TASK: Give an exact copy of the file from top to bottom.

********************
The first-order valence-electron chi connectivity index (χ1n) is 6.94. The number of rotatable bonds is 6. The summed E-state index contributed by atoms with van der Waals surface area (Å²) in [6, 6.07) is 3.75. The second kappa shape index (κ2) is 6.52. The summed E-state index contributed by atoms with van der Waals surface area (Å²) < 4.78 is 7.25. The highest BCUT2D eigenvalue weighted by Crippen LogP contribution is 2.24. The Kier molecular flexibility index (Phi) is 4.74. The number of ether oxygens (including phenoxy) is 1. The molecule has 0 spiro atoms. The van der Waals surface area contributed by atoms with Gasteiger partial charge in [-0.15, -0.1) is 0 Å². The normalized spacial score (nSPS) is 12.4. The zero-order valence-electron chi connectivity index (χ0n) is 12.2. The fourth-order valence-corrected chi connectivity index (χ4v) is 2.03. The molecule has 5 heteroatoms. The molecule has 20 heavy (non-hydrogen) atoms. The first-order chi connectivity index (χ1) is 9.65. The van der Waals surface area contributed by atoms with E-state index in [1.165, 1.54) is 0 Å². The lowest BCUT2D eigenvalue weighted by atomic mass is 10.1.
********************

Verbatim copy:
The first-order valence-electron chi connectivity index (χ1n) is 6.94. The number of rotatable bonds is 6. The summed E-state index contributed by atoms with van der Waals surface area (Å²) in [6, 6.07) is 3.75. The second kappa shape index (κ2) is 6.52. The summed E-state index contributed by atoms with van der Waals surface area (Å²) < 4.78 is 7.25. The highest BCUT2D eigenvalue weighted by Crippen LogP contribution is 2.24. The Kier molecular flexibility index (Phi) is 4.74. The number of ether oxygens (including phenoxy) is 1. The molecule has 0 spiro atoms. The van der Waals surface area contributed by atoms with Gasteiger partial charge in [-0.15, -0.1) is 0 Å². The normalized spacial score (nSPS) is 12.4. The zero-order valence-electron chi connectivity index (χ0n) is 12.2. The fourth-order valence-corrected chi connectivity index (χ4v) is 2.03. The molecule has 5 heteroatoms. The molecule has 20 heavy (non-hydrogen) atoms. The first-order chi connectivity index (χ1) is 9.65. The van der Waals surface area contributed by atoms with E-state index in [1.165, 1.54) is 0 Å². The lowest BCUT2D eigenvalue weighted by atomic mass is 10.1.